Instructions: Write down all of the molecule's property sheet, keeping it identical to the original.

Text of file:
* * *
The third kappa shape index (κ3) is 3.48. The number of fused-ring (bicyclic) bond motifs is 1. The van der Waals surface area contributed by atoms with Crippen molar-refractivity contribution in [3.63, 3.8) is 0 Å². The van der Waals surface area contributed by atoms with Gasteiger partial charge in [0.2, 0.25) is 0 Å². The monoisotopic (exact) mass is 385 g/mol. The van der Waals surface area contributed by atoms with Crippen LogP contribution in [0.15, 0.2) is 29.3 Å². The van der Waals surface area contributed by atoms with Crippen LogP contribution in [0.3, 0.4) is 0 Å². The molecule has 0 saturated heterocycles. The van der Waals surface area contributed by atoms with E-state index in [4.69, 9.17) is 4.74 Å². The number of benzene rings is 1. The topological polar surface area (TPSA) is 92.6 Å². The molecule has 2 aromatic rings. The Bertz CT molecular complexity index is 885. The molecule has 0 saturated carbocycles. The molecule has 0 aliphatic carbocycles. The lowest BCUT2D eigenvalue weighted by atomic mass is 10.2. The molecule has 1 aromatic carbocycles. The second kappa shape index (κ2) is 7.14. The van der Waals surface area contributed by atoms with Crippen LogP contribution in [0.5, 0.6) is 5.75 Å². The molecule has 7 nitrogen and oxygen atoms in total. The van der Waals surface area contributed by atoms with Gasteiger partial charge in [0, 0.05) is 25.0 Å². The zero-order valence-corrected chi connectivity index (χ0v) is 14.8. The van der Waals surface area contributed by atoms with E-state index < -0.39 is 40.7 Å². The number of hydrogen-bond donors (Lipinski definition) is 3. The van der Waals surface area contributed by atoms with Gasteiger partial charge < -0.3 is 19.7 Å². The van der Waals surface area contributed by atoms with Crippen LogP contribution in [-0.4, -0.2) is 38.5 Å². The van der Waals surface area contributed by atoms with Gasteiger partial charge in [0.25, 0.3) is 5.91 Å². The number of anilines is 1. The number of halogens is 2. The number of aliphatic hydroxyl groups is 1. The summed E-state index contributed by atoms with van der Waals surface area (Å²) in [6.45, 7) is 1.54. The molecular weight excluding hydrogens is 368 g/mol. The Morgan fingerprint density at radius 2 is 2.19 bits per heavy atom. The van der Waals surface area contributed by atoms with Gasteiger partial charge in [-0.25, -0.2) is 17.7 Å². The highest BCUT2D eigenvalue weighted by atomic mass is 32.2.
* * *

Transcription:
The third kappa shape index (κ3) is 3.48. The number of fused-ring (bicyclic) bond motifs is 1. The van der Waals surface area contributed by atoms with Crippen molar-refractivity contribution in [3.63, 3.8) is 0 Å². The van der Waals surface area contributed by atoms with Gasteiger partial charge in [0.2, 0.25) is 0 Å². The monoisotopic (exact) mass is 385 g/mol. The van der Waals surface area contributed by atoms with Crippen LogP contribution in [0.15, 0.2) is 29.3 Å². The van der Waals surface area contributed by atoms with Crippen LogP contribution in [0.3, 0.4) is 0 Å². The molecule has 0 saturated heterocycles. The van der Waals surface area contributed by atoms with E-state index in [4.69, 9.17) is 4.74 Å². The number of benzene rings is 1. The topological polar surface area (TPSA) is 92.6 Å². The molecule has 2 aromatic rings. The Bertz CT molecular complexity index is 885. The molecule has 0 saturated carbocycles. The molecule has 0 aliphatic carbocycles. The lowest BCUT2D eigenvalue weighted by atomic mass is 10.2. The molecule has 1 aromatic carbocycles. The second kappa shape index (κ2) is 7.14. The van der Waals surface area contributed by atoms with Crippen LogP contribution in [0.5, 0.6) is 5.75 Å². The molecule has 7 nitrogen and oxygen atoms in total. The van der Waals surface area contributed by atoms with Gasteiger partial charge in [0, 0.05) is 25.0 Å². The zero-order valence-corrected chi connectivity index (χ0v) is 14.8. The van der Waals surface area contributed by atoms with E-state index < -0.39 is 40.7 Å². The number of hydrogen-bond donors (Lipinski definition) is 3. The van der Waals surface area contributed by atoms with Gasteiger partial charge < -0.3 is 19.7 Å². The van der Waals surface area contributed by atoms with Crippen LogP contribution in [-0.4, -0.2) is 38.5 Å². The van der Waals surface area contributed by atoms with Gasteiger partial charge in [0.25, 0.3) is 5.91 Å². The number of anilines is 1. The number of halogens is 2. The number of aliphatic hydroxyl groups is 1. The summed E-state index contributed by atoms with van der Waals surface area (Å²) in [6.45, 7) is 1.54. The molecular weight excluding hydrogens is 368 g/mol. The Morgan fingerprint density at radius 2 is 2.19 bits per heavy atom. The van der Waals surface area contributed by atoms with Gasteiger partial charge in [-0.25, -0.2) is 17.7 Å². The highest BCUT2D eigenvalue weighted by atomic mass is 32.2.